Books 2010

Books 2009

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Tuesday, 22 September 2009

Comments

To Dark Puss
I have a non-expert and maybe silly question after I heard this singing sand. Doesn't every kind of material make noise when it moves? What is the difference with this singing sand phenomenon? Snow, wood, hay, grain, leaves, fabric (eg silk), air, not to mention water, they all produce noise.
Thank you in advance for your answer!

Dark Puss has already mentioned singing sands in a previous comment. It was short of two years ago; here is the link:
http://booksdofurnisharoom.typepad.com/books_do_furnish_a_room/2007/11/book-of-sand.html

Just saying hello to the outstanding cat, I will write something for him later on.

I remember reading this paper with great interest on the phenomenon: Douglas E. Goldsack, Marcel F. Leach & Cindi Kilkenny "Natural and artificial 'singing' sands", Nature 386, 29 (06 March 1997). There is a range of quite impressive examples of singing sands, on beaches, dunes etc., available from YouTube. This is one of the best http://www.youtube.com/watch?v=4yFaMsUawi4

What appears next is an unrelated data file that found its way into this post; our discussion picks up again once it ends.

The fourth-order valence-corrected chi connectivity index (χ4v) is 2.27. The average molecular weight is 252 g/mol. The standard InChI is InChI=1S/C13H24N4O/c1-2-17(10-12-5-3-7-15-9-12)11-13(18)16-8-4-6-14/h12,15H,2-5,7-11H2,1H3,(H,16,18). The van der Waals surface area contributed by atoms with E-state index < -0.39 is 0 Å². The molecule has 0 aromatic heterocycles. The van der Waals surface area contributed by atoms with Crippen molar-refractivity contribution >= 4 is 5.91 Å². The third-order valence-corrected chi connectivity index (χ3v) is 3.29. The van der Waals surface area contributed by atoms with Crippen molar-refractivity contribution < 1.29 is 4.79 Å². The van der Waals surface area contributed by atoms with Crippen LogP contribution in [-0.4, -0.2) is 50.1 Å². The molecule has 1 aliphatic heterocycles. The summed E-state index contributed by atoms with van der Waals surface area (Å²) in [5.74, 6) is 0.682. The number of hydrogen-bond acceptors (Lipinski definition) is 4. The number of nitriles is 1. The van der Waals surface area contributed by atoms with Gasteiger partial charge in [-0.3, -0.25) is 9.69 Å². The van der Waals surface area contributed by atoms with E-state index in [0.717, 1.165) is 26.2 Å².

I read this fairly recently and I agree it is not Tey at her best. But still pretty readable!

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Quotidian

  • Nothing is of greater consolation to the author of a novel than the disovery of readings he had not conceived but which are then prompted by his readers. (Umberto Eco, Reflections on The Name of the Rose)
  • ... relatively few persons in London ... can afford the luxury of one or more servants. No fewer than 3,700,000 have no servants at all, and of the half million that have servants 227,000 have only one. (The Times, 6 June 1895)
  • Standing among savage scenery, the hotel offers stupendous revelations. There is a French widow in every bedroom, affording delightful prospects. (Tyrolean inn brochure, according to Gerard Hoffnung)
  • (A doctor is at an elderly relative's deathbed) "The old sawbones, eh?" he bellowed ... "Just in the nick, perhaps. Haul the old girl back by the short hairs, if you ask me. Devilish smart at his work ... Always take a fence with more confidence when I know he's out with us."
  • Too often, when a man of Monty Godkin's mental powers is plunged in thought, nothing happens at all. The machinery just whirs for a while, and that is the end of it. (P G Wodehouse, Heavy Weather)
  • ...the breed that take their pleasures as Saint Laurence took his grid (Kipling, The Five nations)

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